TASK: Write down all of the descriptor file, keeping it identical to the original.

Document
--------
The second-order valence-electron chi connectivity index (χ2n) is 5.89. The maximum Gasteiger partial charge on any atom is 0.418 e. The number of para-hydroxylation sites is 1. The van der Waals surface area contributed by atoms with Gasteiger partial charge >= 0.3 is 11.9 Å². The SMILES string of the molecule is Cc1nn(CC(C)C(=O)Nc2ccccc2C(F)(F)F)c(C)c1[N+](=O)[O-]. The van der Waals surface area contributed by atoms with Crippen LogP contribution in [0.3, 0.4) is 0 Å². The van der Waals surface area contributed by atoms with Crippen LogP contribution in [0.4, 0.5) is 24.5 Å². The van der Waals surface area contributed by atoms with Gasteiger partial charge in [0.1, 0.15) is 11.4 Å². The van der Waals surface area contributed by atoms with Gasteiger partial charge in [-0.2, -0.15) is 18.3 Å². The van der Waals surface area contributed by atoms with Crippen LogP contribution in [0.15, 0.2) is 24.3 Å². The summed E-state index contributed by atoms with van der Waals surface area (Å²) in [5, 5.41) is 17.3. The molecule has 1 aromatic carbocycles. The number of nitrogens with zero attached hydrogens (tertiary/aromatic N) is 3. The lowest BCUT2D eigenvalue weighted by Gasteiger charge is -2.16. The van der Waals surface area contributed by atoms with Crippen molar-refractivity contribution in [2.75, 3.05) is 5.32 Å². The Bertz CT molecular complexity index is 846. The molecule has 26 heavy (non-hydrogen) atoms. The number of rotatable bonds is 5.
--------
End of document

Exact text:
The second-order valence-electron chi connectivity index (χ2n) is 5.89. The maximum Gasteiger partial charge on any atom is 0.418 e. The number of para-hydroxylation sites is 1. The van der Waals surface area contributed by atoms with Gasteiger partial charge >= 0.3 is 11.9 Å². The SMILES string of the molecule is Cc1nn(CC(C)C(=O)Nc2ccccc2C(F)(F)F)c(C)c1[N+](=O)[O-]. The van der Waals surface area contributed by atoms with Crippen LogP contribution in [0.3, 0.4) is 0 Å². The van der Waals surface area contributed by atoms with Crippen LogP contribution in [0.4, 0.5) is 24.5 Å². The van der Waals surface area contributed by atoms with Gasteiger partial charge in [0.1, 0.15) is 11.4 Å². The van der Waals surface area contributed by atoms with Gasteiger partial charge in [-0.2, -0.15) is 18.3 Å². The van der Waals surface area contributed by atoms with Crippen LogP contribution in [0.15, 0.2) is 24.3 Å². The summed E-state index contributed by atoms with van der Waals surface area (Å²) in [5, 5.41) is 17.3. The molecule has 1 aromatic carbocycles. The number of nitrogens with zero attached hydrogens (tertiary/aromatic N) is 3. The lowest BCUT2D eigenvalue weighted by Gasteiger charge is -2.16. The van der Waals surface area contributed by atoms with Crippen molar-refractivity contribution in [2.75, 3.05) is 5.32 Å². The Bertz CT molecular complexity index is 846. The molecule has 26 heavy (non-hydrogen) atoms. The number of rotatable bonds is 5.